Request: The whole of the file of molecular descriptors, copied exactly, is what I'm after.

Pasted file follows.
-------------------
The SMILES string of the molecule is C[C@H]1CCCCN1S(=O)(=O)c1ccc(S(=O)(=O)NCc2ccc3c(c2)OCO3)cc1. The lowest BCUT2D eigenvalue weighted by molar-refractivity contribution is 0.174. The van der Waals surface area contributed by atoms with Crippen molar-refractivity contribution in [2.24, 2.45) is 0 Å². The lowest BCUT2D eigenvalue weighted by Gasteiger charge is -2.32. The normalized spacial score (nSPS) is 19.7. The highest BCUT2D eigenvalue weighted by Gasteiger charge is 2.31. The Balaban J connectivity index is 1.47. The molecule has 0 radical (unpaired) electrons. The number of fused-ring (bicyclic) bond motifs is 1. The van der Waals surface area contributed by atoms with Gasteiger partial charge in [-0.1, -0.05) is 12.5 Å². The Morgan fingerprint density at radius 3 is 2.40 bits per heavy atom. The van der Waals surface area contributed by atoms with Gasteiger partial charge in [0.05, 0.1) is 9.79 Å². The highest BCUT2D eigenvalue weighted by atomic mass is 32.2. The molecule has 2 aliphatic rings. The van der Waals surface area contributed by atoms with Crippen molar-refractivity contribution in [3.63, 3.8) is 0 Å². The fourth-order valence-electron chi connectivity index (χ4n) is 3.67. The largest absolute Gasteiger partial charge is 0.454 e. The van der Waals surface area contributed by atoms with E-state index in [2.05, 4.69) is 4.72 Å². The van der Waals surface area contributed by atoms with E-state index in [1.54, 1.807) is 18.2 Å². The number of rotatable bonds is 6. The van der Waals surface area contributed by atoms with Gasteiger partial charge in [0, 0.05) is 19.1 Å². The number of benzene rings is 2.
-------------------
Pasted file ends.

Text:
The SMILES string of the molecule is C[C@H]1CCCCN1S(=O)(=O)c1ccc(S(=O)(=O)NCc2ccc3c(c2)OCO3)cc1. The lowest BCUT2D eigenvalue weighted by molar-refractivity contribution is 0.174. The van der Waals surface area contributed by atoms with Crippen molar-refractivity contribution in [2.24, 2.45) is 0 Å². The lowest BCUT2D eigenvalue weighted by Gasteiger charge is -2.32. The normalized spacial score (nSPS) is 19.7. The highest BCUT2D eigenvalue weighted by Gasteiger charge is 2.31. The Balaban J connectivity index is 1.47. The molecule has 0 radical (unpaired) electrons. The number of fused-ring (bicyclic) bond motifs is 1. The van der Waals surface area contributed by atoms with Gasteiger partial charge in [-0.1, -0.05) is 12.5 Å². The Morgan fingerprint density at radius 3 is 2.40 bits per heavy atom. The van der Waals surface area contributed by atoms with Gasteiger partial charge in [0.05, 0.1) is 9.79 Å². The highest BCUT2D eigenvalue weighted by atomic mass is 32.2. The molecule has 2 aliphatic rings. The van der Waals surface area contributed by atoms with Crippen molar-refractivity contribution in [3.63, 3.8) is 0 Å². The fourth-order valence-electron chi connectivity index (χ4n) is 3.67. The largest absolute Gasteiger partial charge is 0.454 e. The van der Waals surface area contributed by atoms with E-state index in [2.05, 4.69) is 4.72 Å². The van der Waals surface area contributed by atoms with E-state index in [1.54, 1.807) is 18.2 Å². The number of rotatable bonds is 6. The van der Waals surface area contributed by atoms with Gasteiger partial charge in [0, 0.05) is 19.1 Å². The number of benzene rings is 2.